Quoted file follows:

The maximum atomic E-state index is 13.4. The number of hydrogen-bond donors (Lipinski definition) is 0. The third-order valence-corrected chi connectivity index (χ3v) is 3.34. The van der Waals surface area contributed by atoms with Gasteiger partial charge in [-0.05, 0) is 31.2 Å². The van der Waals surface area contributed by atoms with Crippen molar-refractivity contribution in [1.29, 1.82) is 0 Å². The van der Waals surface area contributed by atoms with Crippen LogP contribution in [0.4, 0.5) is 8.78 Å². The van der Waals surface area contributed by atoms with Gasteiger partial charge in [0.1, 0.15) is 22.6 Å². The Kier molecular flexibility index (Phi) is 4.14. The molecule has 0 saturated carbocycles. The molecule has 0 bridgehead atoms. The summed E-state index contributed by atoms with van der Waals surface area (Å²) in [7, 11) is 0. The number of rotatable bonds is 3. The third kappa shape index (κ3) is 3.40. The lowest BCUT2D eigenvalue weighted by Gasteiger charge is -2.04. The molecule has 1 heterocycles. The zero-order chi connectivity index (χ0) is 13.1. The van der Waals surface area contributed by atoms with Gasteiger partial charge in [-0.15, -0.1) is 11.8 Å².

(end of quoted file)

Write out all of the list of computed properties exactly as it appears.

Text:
The maximum atomic E-state index is 13.4. The number of hydrogen-bond donors (Lipinski definition) is 0. The third-order valence-corrected chi connectivity index (χ3v) is 3.34. The van der Waals surface area contributed by atoms with Gasteiger partial charge in [-0.05, 0) is 31.2 Å². The van der Waals surface area contributed by atoms with Crippen molar-refractivity contribution in [1.29, 1.82) is 0 Å². The van der Waals surface area contributed by atoms with Crippen LogP contribution in [0.4, 0.5) is 8.78 Å². The van der Waals surface area contributed by atoms with Gasteiger partial charge in [0.1, 0.15) is 22.6 Å². The Kier molecular flexibility index (Phi) is 4.14. The molecule has 0 saturated carbocycles. The molecule has 0 bridgehead atoms. The summed E-state index contributed by atoms with van der Waals surface area (Å²) in [7, 11) is 0. The number of rotatable bonds is 3. The third kappa shape index (κ3) is 3.40. The lowest BCUT2D eigenvalue weighted by Gasteiger charge is -2.04. The molecule has 1 heterocycles. The zero-order chi connectivity index (χ0) is 13.1. The van der Waals surface area contributed by atoms with Gasteiger partial charge in [-0.15, -0.1) is 11.8 Å².